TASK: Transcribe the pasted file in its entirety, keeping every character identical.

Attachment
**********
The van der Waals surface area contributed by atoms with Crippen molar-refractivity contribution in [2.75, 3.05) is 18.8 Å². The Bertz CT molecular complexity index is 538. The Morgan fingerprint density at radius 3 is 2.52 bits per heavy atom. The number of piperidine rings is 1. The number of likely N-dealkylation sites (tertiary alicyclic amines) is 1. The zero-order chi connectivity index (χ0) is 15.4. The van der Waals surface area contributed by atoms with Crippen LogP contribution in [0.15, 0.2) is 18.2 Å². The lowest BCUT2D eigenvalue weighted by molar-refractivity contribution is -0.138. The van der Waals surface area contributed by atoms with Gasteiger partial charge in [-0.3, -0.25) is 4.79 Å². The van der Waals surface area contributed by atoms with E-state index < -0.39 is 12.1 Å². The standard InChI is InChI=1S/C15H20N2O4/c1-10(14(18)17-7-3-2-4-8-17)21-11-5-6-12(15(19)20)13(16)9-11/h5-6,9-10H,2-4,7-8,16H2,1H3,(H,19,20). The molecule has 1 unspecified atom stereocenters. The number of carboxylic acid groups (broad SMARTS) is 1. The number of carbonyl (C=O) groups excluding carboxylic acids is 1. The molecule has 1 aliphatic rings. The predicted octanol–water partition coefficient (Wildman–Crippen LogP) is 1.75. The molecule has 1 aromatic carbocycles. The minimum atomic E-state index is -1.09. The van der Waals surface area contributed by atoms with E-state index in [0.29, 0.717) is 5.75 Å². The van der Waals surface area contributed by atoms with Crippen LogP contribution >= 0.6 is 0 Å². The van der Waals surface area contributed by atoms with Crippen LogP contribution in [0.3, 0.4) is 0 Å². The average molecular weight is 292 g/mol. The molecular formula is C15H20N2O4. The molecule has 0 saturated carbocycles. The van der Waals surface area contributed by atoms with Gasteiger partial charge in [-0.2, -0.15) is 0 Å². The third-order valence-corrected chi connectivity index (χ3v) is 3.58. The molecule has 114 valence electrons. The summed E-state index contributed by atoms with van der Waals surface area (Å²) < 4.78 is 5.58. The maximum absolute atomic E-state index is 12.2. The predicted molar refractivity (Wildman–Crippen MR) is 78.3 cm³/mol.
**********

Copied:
The van der Waals surface area contributed by atoms with Crippen molar-refractivity contribution in [2.75, 3.05) is 18.8 Å². The Bertz CT molecular complexity index is 538. The Morgan fingerprint density at radius 3 is 2.52 bits per heavy atom. The number of piperidine rings is 1. The number of likely N-dealkylation sites (tertiary alicyclic amines) is 1. The zero-order chi connectivity index (χ0) is 15.4. The van der Waals surface area contributed by atoms with Crippen LogP contribution in [0.15, 0.2) is 18.2 Å². The lowest BCUT2D eigenvalue weighted by molar-refractivity contribution is -0.138. The van der Waals surface area contributed by atoms with Gasteiger partial charge in [-0.3, -0.25) is 4.79 Å². The van der Waals surface area contributed by atoms with E-state index < -0.39 is 12.1 Å². The standard InChI is InChI=1S/C15H20N2O4/c1-10(14(18)17-7-3-2-4-8-17)21-11-5-6-12(15(19)20)13(16)9-11/h5-6,9-10H,2-4,7-8,16H2,1H3,(H,19,20). The molecule has 1 unspecified atom stereocenters. The number of carboxylic acid groups (broad SMARTS) is 1. The number of carbonyl (C=O) groups excluding carboxylic acids is 1. The molecule has 1 aliphatic rings. The predicted octanol–water partition coefficient (Wildman–Crippen LogP) is 1.75. The molecule has 1 aromatic carbocycles. The minimum atomic E-state index is -1.09. The van der Waals surface area contributed by atoms with E-state index in [0.29, 0.717) is 5.75 Å². The van der Waals surface area contributed by atoms with Crippen LogP contribution >= 0.6 is 0 Å². The van der Waals surface area contributed by atoms with Crippen LogP contribution in [0.3, 0.4) is 0 Å². The average molecular weight is 292 g/mol. The molecular formula is C15H20N2O4. The molecule has 0 saturated carbocycles. The van der Waals surface area contributed by atoms with Gasteiger partial charge in [-0.2, -0.15) is 0 Å². The third-order valence-corrected chi connectivity index (χ3v) is 3.58. The molecule has 114 valence electrons. The summed E-state index contributed by atoms with van der Waals surface area (Å²) < 4.78 is 5.58. The maximum absolute atomic E-state index is 12.2. The predicted molar refractivity (Wildman–Crippen MR) is 78.3 cm³/mol.